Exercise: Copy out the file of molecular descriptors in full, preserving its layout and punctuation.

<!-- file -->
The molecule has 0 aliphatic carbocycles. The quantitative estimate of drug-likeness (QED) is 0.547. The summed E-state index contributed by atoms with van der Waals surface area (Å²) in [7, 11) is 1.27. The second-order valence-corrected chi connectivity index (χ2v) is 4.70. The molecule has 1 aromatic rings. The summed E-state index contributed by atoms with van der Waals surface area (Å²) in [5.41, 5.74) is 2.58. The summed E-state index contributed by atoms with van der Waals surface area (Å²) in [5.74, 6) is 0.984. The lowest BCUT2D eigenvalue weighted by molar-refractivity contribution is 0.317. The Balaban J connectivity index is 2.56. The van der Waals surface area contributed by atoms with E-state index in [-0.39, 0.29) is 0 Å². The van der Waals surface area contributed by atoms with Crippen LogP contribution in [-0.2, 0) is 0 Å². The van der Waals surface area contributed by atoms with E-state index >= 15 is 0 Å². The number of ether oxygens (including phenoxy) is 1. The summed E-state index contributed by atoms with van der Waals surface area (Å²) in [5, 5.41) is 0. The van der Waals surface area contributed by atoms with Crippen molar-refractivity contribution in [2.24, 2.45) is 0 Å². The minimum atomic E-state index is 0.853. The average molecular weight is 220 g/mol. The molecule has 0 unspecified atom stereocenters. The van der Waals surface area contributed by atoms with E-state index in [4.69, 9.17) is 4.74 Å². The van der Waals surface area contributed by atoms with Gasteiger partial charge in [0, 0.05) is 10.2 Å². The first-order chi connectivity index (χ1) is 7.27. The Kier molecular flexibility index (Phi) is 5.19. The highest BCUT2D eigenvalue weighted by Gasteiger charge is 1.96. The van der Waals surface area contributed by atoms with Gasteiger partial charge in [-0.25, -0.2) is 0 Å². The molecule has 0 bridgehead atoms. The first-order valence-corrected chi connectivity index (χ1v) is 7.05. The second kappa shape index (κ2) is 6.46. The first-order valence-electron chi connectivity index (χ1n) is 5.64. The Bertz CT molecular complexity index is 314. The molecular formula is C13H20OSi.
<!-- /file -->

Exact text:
The molecule has 0 aliphatic carbocycles. The quantitative estimate of drug-likeness (QED) is 0.547. The summed E-state index contributed by atoms with van der Waals surface area (Å²) in [7, 11) is 1.27. The second-order valence-corrected chi connectivity index (χ2v) is 4.70. The molecule has 1 aromatic rings. The summed E-state index contributed by atoms with van der Waals surface area (Å²) in [5.41, 5.74) is 2.58. The summed E-state index contributed by atoms with van der Waals surface area (Å²) in [5.74, 6) is 0.984. The lowest BCUT2D eigenvalue weighted by molar-refractivity contribution is 0.317. The Balaban J connectivity index is 2.56. The van der Waals surface area contributed by atoms with E-state index in [-0.39, 0.29) is 0 Å². The van der Waals surface area contributed by atoms with Crippen LogP contribution in [-0.2, 0) is 0 Å². The van der Waals surface area contributed by atoms with E-state index >= 15 is 0 Å². The number of ether oxygens (including phenoxy) is 1. The summed E-state index contributed by atoms with van der Waals surface area (Å²) in [5, 5.41) is 0. The van der Waals surface area contributed by atoms with Crippen molar-refractivity contribution in [2.24, 2.45) is 0 Å². The minimum atomic E-state index is 0.853. The average molecular weight is 220 g/mol. The molecule has 0 unspecified atom stereocenters. The van der Waals surface area contributed by atoms with E-state index in [4.69, 9.17) is 4.74 Å². The van der Waals surface area contributed by atoms with Gasteiger partial charge in [0, 0.05) is 10.2 Å². The first-order chi connectivity index (χ1) is 7.27. The Kier molecular flexibility index (Phi) is 5.19. The highest BCUT2D eigenvalue weighted by Gasteiger charge is 1.96. The van der Waals surface area contributed by atoms with Gasteiger partial charge in [-0.25, -0.2) is 0 Å². The molecule has 0 bridgehead atoms. The first-order valence-corrected chi connectivity index (χ1v) is 7.05. The second kappa shape index (κ2) is 6.46. The first-order valence-electron chi connectivity index (χ1n) is 5.64. The Bertz CT molecular complexity index is 314. The molecular formula is C13H20OSi.